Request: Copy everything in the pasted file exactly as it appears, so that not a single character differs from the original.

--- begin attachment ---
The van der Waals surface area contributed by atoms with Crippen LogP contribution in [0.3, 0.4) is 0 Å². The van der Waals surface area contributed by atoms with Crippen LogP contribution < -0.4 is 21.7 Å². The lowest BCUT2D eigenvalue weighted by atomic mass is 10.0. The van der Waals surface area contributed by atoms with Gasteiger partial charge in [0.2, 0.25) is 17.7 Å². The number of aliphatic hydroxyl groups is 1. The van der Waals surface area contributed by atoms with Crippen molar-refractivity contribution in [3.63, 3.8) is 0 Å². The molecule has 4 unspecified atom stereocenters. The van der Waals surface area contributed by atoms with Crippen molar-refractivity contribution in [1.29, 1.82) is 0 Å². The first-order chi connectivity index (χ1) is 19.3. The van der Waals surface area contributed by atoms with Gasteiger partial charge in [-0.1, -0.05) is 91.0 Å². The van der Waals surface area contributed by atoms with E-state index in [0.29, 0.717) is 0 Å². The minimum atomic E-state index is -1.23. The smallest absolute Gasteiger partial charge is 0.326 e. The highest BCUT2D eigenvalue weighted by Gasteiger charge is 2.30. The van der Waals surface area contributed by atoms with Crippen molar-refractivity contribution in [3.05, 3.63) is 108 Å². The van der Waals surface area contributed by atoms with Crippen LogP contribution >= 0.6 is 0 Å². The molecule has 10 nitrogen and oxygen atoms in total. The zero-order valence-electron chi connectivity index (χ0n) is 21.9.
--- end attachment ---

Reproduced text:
The van der Waals surface area contributed by atoms with Crippen LogP contribution in [0.3, 0.4) is 0 Å². The van der Waals surface area contributed by atoms with Crippen LogP contribution < -0.4 is 21.7 Å². The lowest BCUT2D eigenvalue weighted by atomic mass is 10.0. The van der Waals surface area contributed by atoms with Gasteiger partial charge in [0.2, 0.25) is 17.7 Å². The number of aliphatic hydroxyl groups is 1. The van der Waals surface area contributed by atoms with Crippen molar-refractivity contribution in [3.63, 3.8) is 0 Å². The molecule has 4 unspecified atom stereocenters. The van der Waals surface area contributed by atoms with Crippen molar-refractivity contribution in [1.29, 1.82) is 0 Å². The first-order chi connectivity index (χ1) is 19.3. The van der Waals surface area contributed by atoms with Gasteiger partial charge in [-0.1, -0.05) is 91.0 Å². The van der Waals surface area contributed by atoms with E-state index in [0.29, 0.717) is 0 Å². The minimum atomic E-state index is -1.23. The smallest absolute Gasteiger partial charge is 0.326 e. The highest BCUT2D eigenvalue weighted by Gasteiger charge is 2.30. The van der Waals surface area contributed by atoms with Crippen molar-refractivity contribution in [3.05, 3.63) is 108 Å². The van der Waals surface area contributed by atoms with Crippen LogP contribution >= 0.6 is 0 Å². The molecule has 10 nitrogen and oxygen atoms in total. The zero-order valence-electron chi connectivity index (χ0n) is 21.9.